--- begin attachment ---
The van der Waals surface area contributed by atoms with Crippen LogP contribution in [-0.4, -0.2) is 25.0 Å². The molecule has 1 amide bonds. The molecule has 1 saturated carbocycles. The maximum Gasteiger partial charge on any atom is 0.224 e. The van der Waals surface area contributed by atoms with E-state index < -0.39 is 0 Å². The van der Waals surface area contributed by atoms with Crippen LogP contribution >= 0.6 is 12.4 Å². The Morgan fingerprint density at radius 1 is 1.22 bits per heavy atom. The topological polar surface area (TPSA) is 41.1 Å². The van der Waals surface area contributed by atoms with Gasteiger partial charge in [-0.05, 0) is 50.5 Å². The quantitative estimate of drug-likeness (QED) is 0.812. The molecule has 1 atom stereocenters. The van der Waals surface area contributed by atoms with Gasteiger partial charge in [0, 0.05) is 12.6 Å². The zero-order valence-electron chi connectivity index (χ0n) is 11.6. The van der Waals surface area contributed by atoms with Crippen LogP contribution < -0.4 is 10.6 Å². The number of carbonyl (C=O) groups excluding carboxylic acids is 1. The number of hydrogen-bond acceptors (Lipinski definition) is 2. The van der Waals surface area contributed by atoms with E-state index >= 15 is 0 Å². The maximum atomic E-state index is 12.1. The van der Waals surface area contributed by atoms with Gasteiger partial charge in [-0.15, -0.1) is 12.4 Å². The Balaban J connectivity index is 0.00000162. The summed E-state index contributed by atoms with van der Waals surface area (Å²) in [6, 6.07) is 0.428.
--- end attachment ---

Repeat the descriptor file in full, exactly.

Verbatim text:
The van der Waals surface area contributed by atoms with Crippen LogP contribution in [-0.4, -0.2) is 25.0 Å². The molecule has 1 amide bonds. The molecule has 1 saturated carbocycles. The maximum Gasteiger partial charge on any atom is 0.224 e. The van der Waals surface area contributed by atoms with E-state index < -0.39 is 0 Å². The van der Waals surface area contributed by atoms with Crippen LogP contribution >= 0.6 is 12.4 Å². The Morgan fingerprint density at radius 1 is 1.22 bits per heavy atom. The topological polar surface area (TPSA) is 41.1 Å². The van der Waals surface area contributed by atoms with Gasteiger partial charge in [-0.05, 0) is 50.5 Å². The quantitative estimate of drug-likeness (QED) is 0.812. The molecule has 1 atom stereocenters. The van der Waals surface area contributed by atoms with Gasteiger partial charge in [0, 0.05) is 12.6 Å². The zero-order valence-electron chi connectivity index (χ0n) is 11.6. The van der Waals surface area contributed by atoms with Crippen LogP contribution < -0.4 is 10.6 Å². The number of carbonyl (C=O) groups excluding carboxylic acids is 1. The number of hydrogen-bond acceptors (Lipinski definition) is 2. The van der Waals surface area contributed by atoms with E-state index >= 15 is 0 Å². The maximum atomic E-state index is 12.1. The van der Waals surface area contributed by atoms with Gasteiger partial charge in [-0.15, -0.1) is 12.4 Å². The Balaban J connectivity index is 0.00000162. The summed E-state index contributed by atoms with van der Waals surface area (Å²) in [6, 6.07) is 0.428.